Sci­en­tists make im­por­tant pan­cre­atic can­cer dis­cov­ery

Miami Herald - - FRONT PAGE -

NEW YORK — Sci­en­tists at Cold Spring Har­bor Lab­o­ra­tory have dis­cov­ered a key bi­o­log­i­cal mech­a­nism that drives the spread of pan­cre­atic can­cer and helps ex­plain why one of the most com­mon forms of the dis­ease is so deadly.

The re­searchers, in the just-re­leased is­sue of the jour­nal Cell, de­scribe how work­ing with tiny pan­cre­atic organoids — minia­ture liv­ing mod­els of the pan­creas — led to their sig­nif­i­cant step in un­der­stand­ing DNA se­quences that un­der­lie the spread of pan­cre­atic duc­tal car­ci­noma.

Can­cer of the pan­creas has the rep­u­ta­tion of be­ing one of the most lethal ma­lig­nan­cies be­cause of its over­whelm­ing ten­dency to metas­ta­size, spread­ing to sites be­yond the gland it­self, re­searchers said.

Pan­cre­atic duc­tal can­cer, a widely di­ag­nosed form of the dis­ease, of­ten is called a “silent killer” be­cause it pro­duces no overt symp­toms in its early de­vel­op­ment.

There is no method of rou­tine screen­ing to de­tect the ma­lig­nancy in its ear­li­est evo­lu­tion. By the time most pan­cre­atic duc­tal can­cers are found, the dis­ease al­ready has spread else­where in the body.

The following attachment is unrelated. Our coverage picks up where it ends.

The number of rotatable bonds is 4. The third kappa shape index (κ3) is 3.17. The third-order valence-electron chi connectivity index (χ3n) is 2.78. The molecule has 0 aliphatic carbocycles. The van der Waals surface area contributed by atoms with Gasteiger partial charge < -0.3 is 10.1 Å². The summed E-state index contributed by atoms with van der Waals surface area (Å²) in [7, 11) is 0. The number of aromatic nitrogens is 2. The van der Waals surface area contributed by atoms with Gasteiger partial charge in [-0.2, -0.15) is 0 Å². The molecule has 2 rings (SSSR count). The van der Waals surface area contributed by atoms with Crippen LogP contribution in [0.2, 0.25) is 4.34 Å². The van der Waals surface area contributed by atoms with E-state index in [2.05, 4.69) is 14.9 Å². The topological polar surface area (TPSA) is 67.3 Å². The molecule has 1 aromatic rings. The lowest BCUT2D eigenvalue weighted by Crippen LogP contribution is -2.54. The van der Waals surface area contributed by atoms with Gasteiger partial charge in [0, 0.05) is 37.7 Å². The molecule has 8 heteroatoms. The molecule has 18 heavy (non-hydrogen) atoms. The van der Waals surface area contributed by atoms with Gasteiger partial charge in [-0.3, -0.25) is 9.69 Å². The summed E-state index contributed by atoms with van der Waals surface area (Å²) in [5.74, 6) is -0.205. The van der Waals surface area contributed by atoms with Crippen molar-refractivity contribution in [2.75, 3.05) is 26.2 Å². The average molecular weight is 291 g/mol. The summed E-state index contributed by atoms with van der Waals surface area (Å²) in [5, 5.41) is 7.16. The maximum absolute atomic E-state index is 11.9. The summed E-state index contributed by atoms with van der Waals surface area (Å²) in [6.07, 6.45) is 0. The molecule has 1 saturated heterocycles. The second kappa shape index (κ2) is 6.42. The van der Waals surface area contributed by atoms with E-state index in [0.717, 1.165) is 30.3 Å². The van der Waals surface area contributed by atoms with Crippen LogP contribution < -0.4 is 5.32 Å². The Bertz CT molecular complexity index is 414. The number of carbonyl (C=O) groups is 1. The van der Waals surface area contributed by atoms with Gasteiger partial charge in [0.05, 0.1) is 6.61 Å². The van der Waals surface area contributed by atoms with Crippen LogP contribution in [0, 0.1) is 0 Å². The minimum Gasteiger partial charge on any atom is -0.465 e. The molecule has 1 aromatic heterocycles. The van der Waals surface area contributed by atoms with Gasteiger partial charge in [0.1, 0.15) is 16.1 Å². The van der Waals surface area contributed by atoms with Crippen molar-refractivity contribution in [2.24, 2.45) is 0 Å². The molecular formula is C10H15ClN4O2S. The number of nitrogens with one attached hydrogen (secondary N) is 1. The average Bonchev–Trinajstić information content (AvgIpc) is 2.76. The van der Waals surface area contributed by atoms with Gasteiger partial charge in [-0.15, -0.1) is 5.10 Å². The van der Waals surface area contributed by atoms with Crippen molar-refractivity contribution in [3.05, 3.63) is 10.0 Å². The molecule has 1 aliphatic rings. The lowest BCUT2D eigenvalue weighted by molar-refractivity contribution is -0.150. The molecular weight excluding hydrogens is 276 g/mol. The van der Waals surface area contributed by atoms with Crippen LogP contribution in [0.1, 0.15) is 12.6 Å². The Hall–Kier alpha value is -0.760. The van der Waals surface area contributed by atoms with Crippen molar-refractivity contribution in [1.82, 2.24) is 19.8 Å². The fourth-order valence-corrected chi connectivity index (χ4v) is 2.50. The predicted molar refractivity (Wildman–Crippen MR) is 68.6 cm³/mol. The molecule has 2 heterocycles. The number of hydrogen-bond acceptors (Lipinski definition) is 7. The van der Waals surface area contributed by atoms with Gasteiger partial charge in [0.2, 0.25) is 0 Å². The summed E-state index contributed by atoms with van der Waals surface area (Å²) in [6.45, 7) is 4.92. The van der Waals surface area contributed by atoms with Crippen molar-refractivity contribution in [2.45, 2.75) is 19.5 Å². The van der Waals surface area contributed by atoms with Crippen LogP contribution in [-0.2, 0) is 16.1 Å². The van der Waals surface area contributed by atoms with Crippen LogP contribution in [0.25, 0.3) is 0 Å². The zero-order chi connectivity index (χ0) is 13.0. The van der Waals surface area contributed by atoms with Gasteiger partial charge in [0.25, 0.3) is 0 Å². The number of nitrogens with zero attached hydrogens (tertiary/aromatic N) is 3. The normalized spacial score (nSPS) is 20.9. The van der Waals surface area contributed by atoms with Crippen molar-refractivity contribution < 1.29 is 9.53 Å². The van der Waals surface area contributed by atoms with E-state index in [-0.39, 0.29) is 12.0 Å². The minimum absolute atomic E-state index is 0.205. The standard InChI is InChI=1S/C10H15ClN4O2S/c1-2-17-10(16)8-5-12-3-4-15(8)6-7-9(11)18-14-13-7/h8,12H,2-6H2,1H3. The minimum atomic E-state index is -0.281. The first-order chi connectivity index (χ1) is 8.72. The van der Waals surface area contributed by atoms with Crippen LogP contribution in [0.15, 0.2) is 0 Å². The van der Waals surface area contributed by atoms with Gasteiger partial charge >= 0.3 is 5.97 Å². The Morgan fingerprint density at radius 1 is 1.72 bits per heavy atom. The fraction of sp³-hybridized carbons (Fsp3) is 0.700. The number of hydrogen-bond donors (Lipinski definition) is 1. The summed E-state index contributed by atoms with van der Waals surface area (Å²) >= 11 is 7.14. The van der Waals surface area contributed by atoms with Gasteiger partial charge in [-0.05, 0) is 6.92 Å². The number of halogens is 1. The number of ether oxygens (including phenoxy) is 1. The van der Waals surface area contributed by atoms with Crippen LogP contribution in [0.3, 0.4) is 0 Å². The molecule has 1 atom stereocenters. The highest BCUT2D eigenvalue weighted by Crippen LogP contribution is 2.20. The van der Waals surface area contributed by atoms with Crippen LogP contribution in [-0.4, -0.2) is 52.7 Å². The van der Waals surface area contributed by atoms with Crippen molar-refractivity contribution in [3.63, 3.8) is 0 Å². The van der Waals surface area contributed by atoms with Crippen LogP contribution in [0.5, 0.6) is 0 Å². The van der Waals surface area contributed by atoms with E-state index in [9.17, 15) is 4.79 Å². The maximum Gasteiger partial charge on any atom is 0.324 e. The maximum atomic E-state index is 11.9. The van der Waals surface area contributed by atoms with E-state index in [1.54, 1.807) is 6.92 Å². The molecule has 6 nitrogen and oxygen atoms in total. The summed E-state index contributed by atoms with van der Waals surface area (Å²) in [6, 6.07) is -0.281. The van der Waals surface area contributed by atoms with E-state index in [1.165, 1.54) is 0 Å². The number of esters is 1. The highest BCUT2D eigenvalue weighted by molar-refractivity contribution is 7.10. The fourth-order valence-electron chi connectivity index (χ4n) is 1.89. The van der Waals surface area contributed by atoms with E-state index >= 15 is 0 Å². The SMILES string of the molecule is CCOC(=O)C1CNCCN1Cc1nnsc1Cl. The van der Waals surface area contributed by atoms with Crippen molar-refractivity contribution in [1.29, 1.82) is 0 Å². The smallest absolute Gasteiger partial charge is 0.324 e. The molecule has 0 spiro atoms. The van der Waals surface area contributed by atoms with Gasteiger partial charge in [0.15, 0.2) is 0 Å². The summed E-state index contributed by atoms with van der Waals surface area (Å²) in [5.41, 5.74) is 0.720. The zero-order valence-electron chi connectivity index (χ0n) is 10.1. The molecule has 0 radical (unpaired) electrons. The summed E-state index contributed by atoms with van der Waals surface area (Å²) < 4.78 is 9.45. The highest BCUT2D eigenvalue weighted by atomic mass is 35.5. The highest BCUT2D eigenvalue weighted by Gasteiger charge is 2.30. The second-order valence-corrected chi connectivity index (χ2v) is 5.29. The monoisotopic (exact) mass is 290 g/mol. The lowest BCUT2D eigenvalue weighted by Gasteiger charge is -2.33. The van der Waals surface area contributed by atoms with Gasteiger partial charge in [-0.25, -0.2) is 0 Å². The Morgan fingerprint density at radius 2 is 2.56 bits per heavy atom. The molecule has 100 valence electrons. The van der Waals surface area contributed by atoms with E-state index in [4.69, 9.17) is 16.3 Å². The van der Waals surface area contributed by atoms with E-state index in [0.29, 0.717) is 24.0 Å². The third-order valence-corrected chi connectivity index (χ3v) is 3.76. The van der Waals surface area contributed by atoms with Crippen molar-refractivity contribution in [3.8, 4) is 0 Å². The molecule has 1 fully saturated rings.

Cold Spring Har­bor Lab­o­ra­tory sci­en­tists in the lab of Dr. David Tu­ve­son, di­rec­tor of can­cer ther­a­peu­tics, un­masked one of the can­cer’s long­est-held se­crets: Pan­cre­atic can­cer spreads be­cause metastatic cells carry short se­quences of DNA, called en­hancers, that drive the can­cer’s spread.

Th­ese DNA en­hancers are not ev­i­dent in “pri­mary” pan­cre­atic tu­mor cells, which make up the can­cer in its ear­li­est stages of evo­lu­tion.

Th­ese en­hancers, the sci­en­tists found, ac­tively di­rect the can­cer’s spread be­yond the pan­creas.

“We show that to metas­ta­size, the cell has to change. In ef­fect, its whole telecom­mu­ni­ca­tions net­work — its en­hancers — are be­ing re­pro­grammed,” Dr. Christo­pher Vakoc, a co-au­thor of the study, said in a state­ment.

The team was able to de­ci­pher the role that the en­hancers play by de­vel­op­ing organoids that were both repli­cas of pri­mary tu­mor cells and repli­cas of metastatic ones — those that pos­sess the wan­der­lust to travel to dis­tant sites, he said.

In the lab­o­ra­tory, organoids are small, glis­ten­ing spheres, whether pri­mary or metastatic. Each pint-size organoid is about the size of the pe­riod at the end of a sen­tence.

The minia­ture mod­els al­low re­searchers to un­der­stand why the can­cer forms in the first place and how it re­ceives ge­netic mes­sages to spread.

Tu­ve­son also is di­rec­tor of re­search for The Lust­garten Foun­da­tion, the na­tion’s largest pri­vate sup­porter of pan­cre­atic can­cer sci­en­tific and med­i­cal re­search. He has long said that can­cer of the pan­creas is one of the most con­found­ing hu­man dis­eases. Only 7 per­cent of pa­tients sur­vive five years af­ter di­ag­no­sis.

This year, the can­cer is ex­pected to be di­ag­nosed in about 53,070 peo­ple na­tion­wide — about 27,670 men and 25,400, ac­cord­ing to the Amer­i­can Can­cer So­ci­ety.

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